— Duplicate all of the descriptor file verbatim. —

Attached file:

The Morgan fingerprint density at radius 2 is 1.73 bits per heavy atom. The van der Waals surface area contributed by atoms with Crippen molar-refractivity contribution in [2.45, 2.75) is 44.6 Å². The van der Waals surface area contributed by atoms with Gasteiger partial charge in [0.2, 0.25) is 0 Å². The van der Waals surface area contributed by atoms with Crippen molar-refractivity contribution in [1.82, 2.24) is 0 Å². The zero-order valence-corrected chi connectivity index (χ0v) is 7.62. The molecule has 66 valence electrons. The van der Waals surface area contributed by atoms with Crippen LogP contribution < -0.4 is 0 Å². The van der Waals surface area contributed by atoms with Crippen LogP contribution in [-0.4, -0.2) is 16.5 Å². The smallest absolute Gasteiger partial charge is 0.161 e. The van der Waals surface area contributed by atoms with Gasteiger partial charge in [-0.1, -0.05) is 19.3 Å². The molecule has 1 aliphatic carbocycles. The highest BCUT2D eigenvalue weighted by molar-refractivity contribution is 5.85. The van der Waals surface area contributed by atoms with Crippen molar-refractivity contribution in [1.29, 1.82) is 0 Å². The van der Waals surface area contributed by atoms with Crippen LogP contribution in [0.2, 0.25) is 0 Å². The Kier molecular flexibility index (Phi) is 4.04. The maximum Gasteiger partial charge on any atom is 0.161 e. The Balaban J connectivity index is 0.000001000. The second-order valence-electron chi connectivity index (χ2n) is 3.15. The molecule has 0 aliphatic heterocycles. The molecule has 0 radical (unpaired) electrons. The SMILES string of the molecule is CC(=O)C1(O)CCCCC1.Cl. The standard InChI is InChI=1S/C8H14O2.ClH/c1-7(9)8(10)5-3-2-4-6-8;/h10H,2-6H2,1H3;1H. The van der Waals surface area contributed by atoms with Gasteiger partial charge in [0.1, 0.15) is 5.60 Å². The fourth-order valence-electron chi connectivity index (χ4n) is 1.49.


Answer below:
The Morgan fingerprint density at radius 2 is 1.73 bits per heavy atom. The van der Waals surface area contributed by atoms with Crippen molar-refractivity contribution in [2.45, 2.75) is 44.6 Å². The van der Waals surface area contributed by atoms with Gasteiger partial charge in [0.2, 0.25) is 0 Å². The van der Waals surface area contributed by atoms with Crippen molar-refractivity contribution in [1.82, 2.24) is 0 Å². The zero-order valence-corrected chi connectivity index (χ0v) is 7.62. The molecule has 66 valence electrons. The van der Waals surface area contributed by atoms with Crippen LogP contribution < -0.4 is 0 Å². The van der Waals surface area contributed by atoms with Crippen LogP contribution in [-0.4, -0.2) is 16.5 Å². The smallest absolute Gasteiger partial charge is 0.161 e. The van der Waals surface area contributed by atoms with Gasteiger partial charge in [-0.1, -0.05) is 19.3 Å². The molecule has 1 aliphatic carbocycles. The highest BCUT2D eigenvalue weighted by molar-refractivity contribution is 5.85. The van der Waals surface area contributed by atoms with Crippen molar-refractivity contribution in [1.29, 1.82) is 0 Å². The van der Waals surface area contributed by atoms with Crippen LogP contribution in [0.2, 0.25) is 0 Å². The Kier molecular flexibility index (Phi) is 4.04. The maximum Gasteiger partial charge on any atom is 0.161 e. The Balaban J connectivity index is 0.000001000. The second-order valence-electron chi connectivity index (χ2n) is 3.15. The molecule has 0 aliphatic heterocycles. The molecule has 0 radical (unpaired) electrons. The SMILES string of the molecule is CC(=O)C1(O)CCCCC1.Cl. The standard InChI is InChI=1S/C8H14O2.ClH/c1-7(9)8(10)5-3-2-4-6-8;/h10H,2-6H2,1H3;1H. The van der Waals surface area contributed by atoms with Gasteiger partial charge in [0.1, 0.15) is 5.60 Å². The fourth-order valence-electron chi connectivity index (χ4n) is 1.49.